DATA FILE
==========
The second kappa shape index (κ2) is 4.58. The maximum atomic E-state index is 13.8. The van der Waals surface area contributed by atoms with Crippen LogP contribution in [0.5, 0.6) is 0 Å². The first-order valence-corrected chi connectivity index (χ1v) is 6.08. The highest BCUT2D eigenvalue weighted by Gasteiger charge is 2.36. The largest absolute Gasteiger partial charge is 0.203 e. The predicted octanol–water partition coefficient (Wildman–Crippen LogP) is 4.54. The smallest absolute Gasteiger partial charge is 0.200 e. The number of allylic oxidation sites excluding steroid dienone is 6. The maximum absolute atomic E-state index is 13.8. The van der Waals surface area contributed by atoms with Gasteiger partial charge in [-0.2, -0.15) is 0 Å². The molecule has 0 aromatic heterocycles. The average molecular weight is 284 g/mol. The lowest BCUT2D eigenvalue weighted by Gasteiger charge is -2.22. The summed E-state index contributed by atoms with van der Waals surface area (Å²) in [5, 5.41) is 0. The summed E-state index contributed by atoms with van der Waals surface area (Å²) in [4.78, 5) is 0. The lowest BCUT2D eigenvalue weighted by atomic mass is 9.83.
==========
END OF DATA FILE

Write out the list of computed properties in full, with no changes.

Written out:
The second kappa shape index (κ2) is 4.58. The maximum atomic E-state index is 13.8. The van der Waals surface area contributed by atoms with Crippen LogP contribution in [0.5, 0.6) is 0 Å². The first-order valence-corrected chi connectivity index (χ1v) is 6.08. The highest BCUT2D eigenvalue weighted by Gasteiger charge is 2.36. The largest absolute Gasteiger partial charge is 0.203 e. The predicted octanol–water partition coefficient (Wildman–Crippen LogP) is 4.54. The smallest absolute Gasteiger partial charge is 0.200 e. The number of allylic oxidation sites excluding steroid dienone is 6. The maximum absolute atomic E-state index is 13.8. The van der Waals surface area contributed by atoms with Gasteiger partial charge in [-0.2, -0.15) is 0 Å². The molecule has 0 aromatic heterocycles. The average molecular weight is 284 g/mol. The lowest BCUT2D eigenvalue weighted by Gasteiger charge is -2.22. The summed E-state index contributed by atoms with van der Waals surface area (Å²) in [5, 5.41) is 0. The summed E-state index contributed by atoms with van der Waals surface area (Å²) in [4.78, 5) is 0. The lowest BCUT2D eigenvalue weighted by atomic mass is 9.83.